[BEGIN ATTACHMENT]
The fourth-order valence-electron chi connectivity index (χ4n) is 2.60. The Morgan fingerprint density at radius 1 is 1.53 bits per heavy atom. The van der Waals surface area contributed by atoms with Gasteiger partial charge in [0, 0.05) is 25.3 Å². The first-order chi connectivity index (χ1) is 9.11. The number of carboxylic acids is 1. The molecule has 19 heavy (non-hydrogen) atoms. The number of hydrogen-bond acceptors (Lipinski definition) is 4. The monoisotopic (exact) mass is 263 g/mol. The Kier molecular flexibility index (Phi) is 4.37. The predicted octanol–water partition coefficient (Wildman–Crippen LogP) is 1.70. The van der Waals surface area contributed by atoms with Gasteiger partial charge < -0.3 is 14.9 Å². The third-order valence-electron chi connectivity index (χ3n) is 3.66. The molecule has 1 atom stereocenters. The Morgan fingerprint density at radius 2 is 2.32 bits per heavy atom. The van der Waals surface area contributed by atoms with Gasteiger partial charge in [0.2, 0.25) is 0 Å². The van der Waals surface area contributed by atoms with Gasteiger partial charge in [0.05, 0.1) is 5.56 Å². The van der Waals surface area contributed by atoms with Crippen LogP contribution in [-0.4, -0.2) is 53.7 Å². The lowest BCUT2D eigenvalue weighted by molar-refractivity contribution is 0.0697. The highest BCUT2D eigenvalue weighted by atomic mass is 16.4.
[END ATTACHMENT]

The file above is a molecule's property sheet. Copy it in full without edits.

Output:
The fourth-order valence-electron chi connectivity index (χ4n) is 2.60. The Morgan fingerprint density at radius 1 is 1.53 bits per heavy atom. The van der Waals surface area contributed by atoms with Gasteiger partial charge in [0, 0.05) is 25.3 Å². The first-order chi connectivity index (χ1) is 9.11. The number of carboxylic acids is 1. The molecule has 19 heavy (non-hydrogen) atoms. The number of hydrogen-bond acceptors (Lipinski definition) is 4. The monoisotopic (exact) mass is 263 g/mol. The Kier molecular flexibility index (Phi) is 4.37. The predicted octanol–water partition coefficient (Wildman–Crippen LogP) is 1.70. The van der Waals surface area contributed by atoms with Gasteiger partial charge < -0.3 is 14.9 Å². The third-order valence-electron chi connectivity index (χ3n) is 3.66. The molecule has 1 atom stereocenters. The Morgan fingerprint density at radius 2 is 2.32 bits per heavy atom. The van der Waals surface area contributed by atoms with Gasteiger partial charge in [0.2, 0.25) is 0 Å². The van der Waals surface area contributed by atoms with Gasteiger partial charge in [0.05, 0.1) is 5.56 Å². The van der Waals surface area contributed by atoms with Crippen LogP contribution in [-0.4, -0.2) is 53.7 Å². The lowest BCUT2D eigenvalue weighted by molar-refractivity contribution is 0.0697. The highest BCUT2D eigenvalue weighted by atomic mass is 16.4.